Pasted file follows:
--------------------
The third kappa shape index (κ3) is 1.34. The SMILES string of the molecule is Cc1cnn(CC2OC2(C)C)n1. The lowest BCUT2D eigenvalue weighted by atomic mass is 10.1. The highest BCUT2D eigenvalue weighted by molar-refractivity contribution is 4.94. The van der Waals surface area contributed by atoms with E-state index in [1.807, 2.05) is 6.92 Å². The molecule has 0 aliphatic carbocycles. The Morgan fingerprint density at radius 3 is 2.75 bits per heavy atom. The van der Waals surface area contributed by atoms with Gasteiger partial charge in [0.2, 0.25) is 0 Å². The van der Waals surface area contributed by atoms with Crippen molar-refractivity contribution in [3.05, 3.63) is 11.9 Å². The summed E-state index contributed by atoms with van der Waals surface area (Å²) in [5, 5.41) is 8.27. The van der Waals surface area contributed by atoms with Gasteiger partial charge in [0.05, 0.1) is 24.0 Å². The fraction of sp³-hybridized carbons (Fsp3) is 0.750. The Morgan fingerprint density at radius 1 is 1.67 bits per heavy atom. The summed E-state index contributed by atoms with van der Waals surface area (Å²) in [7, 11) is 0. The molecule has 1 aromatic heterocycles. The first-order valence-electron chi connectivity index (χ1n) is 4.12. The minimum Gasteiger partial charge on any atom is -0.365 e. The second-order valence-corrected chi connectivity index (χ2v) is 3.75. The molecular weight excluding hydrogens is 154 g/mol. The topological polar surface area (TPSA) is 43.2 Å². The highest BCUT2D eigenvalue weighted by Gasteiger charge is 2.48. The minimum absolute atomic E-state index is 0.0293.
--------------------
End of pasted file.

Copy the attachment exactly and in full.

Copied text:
The third kappa shape index (κ3) is 1.34. The SMILES string of the molecule is Cc1cnn(CC2OC2(C)C)n1. The lowest BCUT2D eigenvalue weighted by atomic mass is 10.1. The highest BCUT2D eigenvalue weighted by molar-refractivity contribution is 4.94. The van der Waals surface area contributed by atoms with E-state index in [1.807, 2.05) is 6.92 Å². The molecule has 0 aliphatic carbocycles. The Morgan fingerprint density at radius 3 is 2.75 bits per heavy atom. The van der Waals surface area contributed by atoms with Gasteiger partial charge in [0.2, 0.25) is 0 Å². The van der Waals surface area contributed by atoms with Crippen molar-refractivity contribution in [3.05, 3.63) is 11.9 Å². The summed E-state index contributed by atoms with van der Waals surface area (Å²) in [5, 5.41) is 8.27. The van der Waals surface area contributed by atoms with Gasteiger partial charge in [0.05, 0.1) is 24.0 Å². The fraction of sp³-hybridized carbons (Fsp3) is 0.750. The Morgan fingerprint density at radius 1 is 1.67 bits per heavy atom. The summed E-state index contributed by atoms with van der Waals surface area (Å²) in [7, 11) is 0. The molecule has 1 aromatic heterocycles. The first-order valence-electron chi connectivity index (χ1n) is 4.12. The minimum Gasteiger partial charge on any atom is -0.365 e. The second-order valence-corrected chi connectivity index (χ2v) is 3.75. The molecular weight excluding hydrogens is 154 g/mol. The topological polar surface area (TPSA) is 43.2 Å². The highest BCUT2D eigenvalue weighted by Gasteiger charge is 2.48. The minimum absolute atomic E-state index is 0.0293.